import boto3 cluster_arn = 'arn:aws:rds:us-east-1:123456789012:cluster:mydbcluster' secret_arn = 'arn:aws:secretsmanager:us-east-1:123456789012:secret:mysecret' rdsData = boto3.client('rds-data') param1 = {'name':'firstname', 'value':{'stringValue': 'JACKSON'}} param2 = {'name':'lastname', 'value':{'stringValue': 'MATEO'}} paramSet = [param1, param2] response2 = rdsData.execute_statement(resourceArn=cluster_arn, secretArn=secret_arn, database='mydb', sql='insert into employees(first_name, last_name) VALUES(:firstname, :lastname)', parameters = paramSet) print (response2["numberOfRecordsUpdated"])

Running a SQL transaction

You can start a SQL transaction, run one or more SQL statements, and then commit the changes with a Python application.

Important

A transaction times out if there are no calls that use its transaction ID in three minutes. If a transaction times out before it's committed, it's rolled back automatically.

If you don't specify a transaction ID, changes that result from the call are committed automatically.

The following example runs a SQL transaction that inserts a row in a table.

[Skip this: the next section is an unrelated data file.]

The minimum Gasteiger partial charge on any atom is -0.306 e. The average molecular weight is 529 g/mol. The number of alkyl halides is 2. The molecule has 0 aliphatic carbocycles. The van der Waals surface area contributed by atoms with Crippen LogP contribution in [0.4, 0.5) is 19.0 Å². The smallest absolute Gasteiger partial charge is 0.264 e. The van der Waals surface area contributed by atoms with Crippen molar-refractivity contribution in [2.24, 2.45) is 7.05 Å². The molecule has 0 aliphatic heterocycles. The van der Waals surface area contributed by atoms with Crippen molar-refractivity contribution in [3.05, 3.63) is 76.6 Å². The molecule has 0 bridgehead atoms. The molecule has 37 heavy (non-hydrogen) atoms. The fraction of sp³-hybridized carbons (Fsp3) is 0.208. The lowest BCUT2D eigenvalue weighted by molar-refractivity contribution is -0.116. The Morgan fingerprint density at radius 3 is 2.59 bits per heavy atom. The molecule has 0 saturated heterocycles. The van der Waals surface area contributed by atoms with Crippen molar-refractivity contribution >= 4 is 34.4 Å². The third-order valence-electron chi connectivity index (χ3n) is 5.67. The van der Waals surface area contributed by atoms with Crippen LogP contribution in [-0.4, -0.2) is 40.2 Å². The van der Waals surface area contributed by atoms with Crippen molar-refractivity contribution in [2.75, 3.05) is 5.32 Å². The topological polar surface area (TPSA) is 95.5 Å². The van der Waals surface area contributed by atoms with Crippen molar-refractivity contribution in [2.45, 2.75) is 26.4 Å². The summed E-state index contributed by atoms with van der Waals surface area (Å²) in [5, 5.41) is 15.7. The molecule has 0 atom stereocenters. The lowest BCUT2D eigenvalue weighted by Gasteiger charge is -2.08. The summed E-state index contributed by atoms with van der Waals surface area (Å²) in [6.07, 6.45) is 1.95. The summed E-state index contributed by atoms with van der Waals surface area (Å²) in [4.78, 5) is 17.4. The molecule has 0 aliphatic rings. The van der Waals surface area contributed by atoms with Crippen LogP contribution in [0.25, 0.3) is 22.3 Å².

import boto3 rdsData = boto3.client('rds-data') cluster_arn = 'arn:aws:rds:us-east-1:123456789012:cluster:mydbcluster' secret_arn = 'arn:aws:secretsmanager:us-east-1:123456789012:secret:mysecret' tr = rdsData.begin_transaction( resourceArn = cluster_arn, secretArn = secret_arn, database = 'mydb') response3 = rdsData.execute_statement( resourceArn = cluster_arn, secretArn = secret_arn, database = 'mydb', sql = 'insert into employees(first_name, last_name) values('XIULAN', 'WANG')', transactionId = tr['transactionId']) cr = rdsData.commit_transaction( resourceArn = cluster_arn, secretArn = secret_arn, transactionId = tr['transactionId']) cr['transactionStatus'] 'Transaction Committed' response3['numberOfRecordsUpdated'] 1